• Multi-disciplinary event for community-based learning and action for the UN SDGs

      Pritchard, Diana J.; Connolly, Helen; Egbe, Amanda; Saeudy, Mohamed; Rowinski, Paul; Bishop, James; Ashley, Tamara; Greenbank, Anthony; AdvanceHE; University of Bedfordshire (Advance HE and QAA, 2021-11-24)
      This practice guide explores a university-wide, immersive learning event from the University of Bedfordshire, which brings together students, academics and representatives from public, private and civic organisations in the community to examine a key global challenge and its local manifestation.
    • Networks of knowledge, students as producers, and politicised inquiry

      Carmichael, Patrick; Tracy, Frances; Dohn, Nina Bonderup; Jandrić, Petar; Ryberg,Thomas; de Laat, Maarten; University of Bedfordshire; Liverpool John Moores University; University of Southern Denmark; Zagreb University of Applied Sciences; et al. (Springer, 2020-03-22)
      This chapter explores the potential for the development of new learning opportunities in higher education, through students being conceptualised not as consumers, recipients or commodities, but rather as co-researchers and co-producers of knowledge. It discusses the implications of new forms of networked knowledge enabled by the emergence of semantic web and linked data technologies, and the reconceptualisation of the Internet as a ‘global data space’. These approaches have the potential to allow students to engage critically with existing data and data practices, generate new data and, perhaps more significantly, to participate in local or global knowledge networks. These activities involve not only the development of specific techno-literacies, but also broader critical digital literacies of which we offer examples and propose a number of dimensions. A critical digital literacies perspective, particularly when combined with the idea of students as co-researchers and co-producers, provides a basis for student to undertake critical and politicised inquiry as part of a broader reframing of the purposes of higher education.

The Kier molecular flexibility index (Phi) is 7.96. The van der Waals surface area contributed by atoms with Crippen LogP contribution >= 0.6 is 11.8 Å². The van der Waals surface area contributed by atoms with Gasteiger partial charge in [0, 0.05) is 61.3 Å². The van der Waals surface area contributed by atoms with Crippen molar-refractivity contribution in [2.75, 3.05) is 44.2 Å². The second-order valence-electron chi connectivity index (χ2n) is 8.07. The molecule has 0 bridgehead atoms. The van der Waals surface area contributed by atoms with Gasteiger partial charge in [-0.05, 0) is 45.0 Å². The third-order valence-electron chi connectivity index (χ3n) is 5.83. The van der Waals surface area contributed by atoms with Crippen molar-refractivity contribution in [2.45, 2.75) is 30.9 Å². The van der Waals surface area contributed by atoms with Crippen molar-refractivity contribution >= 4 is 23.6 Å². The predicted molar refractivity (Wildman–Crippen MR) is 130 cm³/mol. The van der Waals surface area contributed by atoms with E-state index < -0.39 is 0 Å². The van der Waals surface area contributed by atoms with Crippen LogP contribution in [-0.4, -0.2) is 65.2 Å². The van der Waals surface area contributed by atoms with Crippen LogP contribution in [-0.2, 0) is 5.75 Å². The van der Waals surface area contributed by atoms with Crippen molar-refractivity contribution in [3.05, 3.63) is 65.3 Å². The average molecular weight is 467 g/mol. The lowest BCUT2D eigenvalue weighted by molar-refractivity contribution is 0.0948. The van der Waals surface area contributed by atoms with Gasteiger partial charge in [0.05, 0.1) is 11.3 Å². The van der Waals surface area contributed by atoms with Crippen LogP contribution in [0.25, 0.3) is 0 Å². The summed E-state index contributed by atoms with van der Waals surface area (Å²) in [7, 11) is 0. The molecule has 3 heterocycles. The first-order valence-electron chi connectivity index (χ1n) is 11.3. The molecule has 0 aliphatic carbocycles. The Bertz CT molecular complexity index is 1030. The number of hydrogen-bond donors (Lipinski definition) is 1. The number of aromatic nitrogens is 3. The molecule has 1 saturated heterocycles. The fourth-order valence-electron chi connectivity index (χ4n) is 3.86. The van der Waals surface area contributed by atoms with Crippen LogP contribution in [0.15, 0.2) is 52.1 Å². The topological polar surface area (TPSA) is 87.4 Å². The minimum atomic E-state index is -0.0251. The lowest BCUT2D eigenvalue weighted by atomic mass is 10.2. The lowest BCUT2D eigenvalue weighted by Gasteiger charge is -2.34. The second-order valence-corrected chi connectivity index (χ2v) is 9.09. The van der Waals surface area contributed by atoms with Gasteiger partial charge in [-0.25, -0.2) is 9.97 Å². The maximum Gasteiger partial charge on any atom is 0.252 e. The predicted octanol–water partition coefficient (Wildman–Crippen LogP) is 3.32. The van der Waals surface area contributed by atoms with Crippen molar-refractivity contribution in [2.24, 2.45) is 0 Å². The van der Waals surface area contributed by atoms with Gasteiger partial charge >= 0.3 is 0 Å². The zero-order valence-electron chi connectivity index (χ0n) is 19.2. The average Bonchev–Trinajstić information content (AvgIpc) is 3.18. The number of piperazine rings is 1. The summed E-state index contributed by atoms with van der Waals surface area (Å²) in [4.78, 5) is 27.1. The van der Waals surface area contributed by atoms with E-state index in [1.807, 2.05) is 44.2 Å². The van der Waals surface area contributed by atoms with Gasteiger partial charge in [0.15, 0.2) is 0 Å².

• Newbolt to now: an interpretation of the history of the school subject of English in England

      Goodwyn, Andrew; University of Bedfordshire (Routledge, 2020-06-04)
      2021 marks the 100th anniversary of The Newbolt Report, the first official report about English, in spirit a liberal document, arguing for an emancipatory English. Since 1870 The School Subject of English [SSE] has experienced several historical phases. One phase [1980-92] is presented as a period of ‘harmonious practice’, arguing that it offers a positive view of a future in which SSE and its teachers are at one. SSE is a democratic and emancipatory project, its boundaries constantly expanding to reflect societal change, the needs of its students and a belief in social justice. In the current ‘panopticon’ phase this emancipatory ambition is performatively diminished. The current dominance of ‘The English Literary Heritage’ and terminal examinations are stultifying teachers. This overview seeks to trace historical developments, considering ways to recapture the spirit of Newbolt but in a 21st century model of English, we are ready for a new phase.
    • No more superheroes … only avatars? survival role play in English post compulsory education

      Thompson, Carol; Wolstencroft, Peter (Brill/Sense, 2018-09-11)